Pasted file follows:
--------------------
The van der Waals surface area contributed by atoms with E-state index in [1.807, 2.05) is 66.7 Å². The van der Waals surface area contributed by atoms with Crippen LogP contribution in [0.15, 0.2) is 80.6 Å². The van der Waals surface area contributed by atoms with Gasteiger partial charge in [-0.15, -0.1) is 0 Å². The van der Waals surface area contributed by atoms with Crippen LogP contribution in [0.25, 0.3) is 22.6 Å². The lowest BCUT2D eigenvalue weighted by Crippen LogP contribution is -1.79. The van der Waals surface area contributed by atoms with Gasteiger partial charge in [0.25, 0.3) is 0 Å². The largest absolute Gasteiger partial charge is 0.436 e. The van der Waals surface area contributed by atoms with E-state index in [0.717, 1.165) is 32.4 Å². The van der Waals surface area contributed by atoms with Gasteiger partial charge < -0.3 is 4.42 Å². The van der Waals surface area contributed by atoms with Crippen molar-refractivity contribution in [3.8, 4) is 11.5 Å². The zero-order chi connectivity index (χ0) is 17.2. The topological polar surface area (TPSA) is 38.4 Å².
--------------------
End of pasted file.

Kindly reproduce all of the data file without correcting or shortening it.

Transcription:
The van der Waals surface area contributed by atoms with E-state index in [1.807, 2.05) is 66.7 Å². The van der Waals surface area contributed by atoms with Crippen LogP contribution in [0.15, 0.2) is 80.6 Å². The van der Waals surface area contributed by atoms with Gasteiger partial charge in [-0.15, -0.1) is 0 Å². The van der Waals surface area contributed by atoms with Crippen LogP contribution in [0.25, 0.3) is 22.6 Å². The lowest BCUT2D eigenvalue weighted by Crippen LogP contribution is -1.79. The van der Waals surface area contributed by atoms with Gasteiger partial charge in [0.25, 0.3) is 0 Å². The largest absolute Gasteiger partial charge is 0.436 e. The van der Waals surface area contributed by atoms with E-state index in [0.717, 1.165) is 32.4 Å². The van der Waals surface area contributed by atoms with Gasteiger partial charge < -0.3 is 4.42 Å². The van der Waals surface area contributed by atoms with Crippen molar-refractivity contribution in [3.8, 4) is 11.5 Å². The zero-order chi connectivity index (χ0) is 17.2. The topological polar surface area (TPSA) is 38.4 Å².